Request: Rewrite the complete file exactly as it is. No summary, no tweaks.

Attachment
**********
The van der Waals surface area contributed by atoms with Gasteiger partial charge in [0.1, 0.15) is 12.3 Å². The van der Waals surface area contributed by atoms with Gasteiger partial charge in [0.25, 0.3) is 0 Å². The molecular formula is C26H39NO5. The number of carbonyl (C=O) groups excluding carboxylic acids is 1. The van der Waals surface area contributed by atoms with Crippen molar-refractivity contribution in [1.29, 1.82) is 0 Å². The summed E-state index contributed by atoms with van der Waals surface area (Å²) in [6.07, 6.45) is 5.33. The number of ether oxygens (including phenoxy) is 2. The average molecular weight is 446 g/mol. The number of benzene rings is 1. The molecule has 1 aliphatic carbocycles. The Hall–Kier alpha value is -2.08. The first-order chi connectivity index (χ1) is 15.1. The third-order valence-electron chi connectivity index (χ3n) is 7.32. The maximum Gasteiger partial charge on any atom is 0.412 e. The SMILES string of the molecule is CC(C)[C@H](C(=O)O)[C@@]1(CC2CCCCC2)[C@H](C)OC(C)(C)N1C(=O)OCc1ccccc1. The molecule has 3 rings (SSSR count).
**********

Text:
The van der Waals surface area contributed by atoms with Gasteiger partial charge in [0.1, 0.15) is 12.3 Å². The van der Waals surface area contributed by atoms with Gasteiger partial charge in [0.25, 0.3) is 0 Å². The molecular formula is C26H39NO5. The number of carbonyl (C=O) groups excluding carboxylic acids is 1. The van der Waals surface area contributed by atoms with Crippen molar-refractivity contribution in [1.29, 1.82) is 0 Å². The summed E-state index contributed by atoms with van der Waals surface area (Å²) in [6.07, 6.45) is 5.33. The number of ether oxygens (including phenoxy) is 2. The average molecular weight is 446 g/mol. The number of benzene rings is 1. The molecule has 1 aliphatic carbocycles. The Hall–Kier alpha value is -2.08. The first-order chi connectivity index (χ1) is 15.1. The third-order valence-electron chi connectivity index (χ3n) is 7.32. The maximum Gasteiger partial charge on any atom is 0.412 e. The SMILES string of the molecule is CC(C)[C@H](C(=O)O)[C@@]1(CC2CCCCC2)[C@H](C)OC(C)(C)N1C(=O)OCc1ccccc1. The molecule has 3 rings (SSSR count).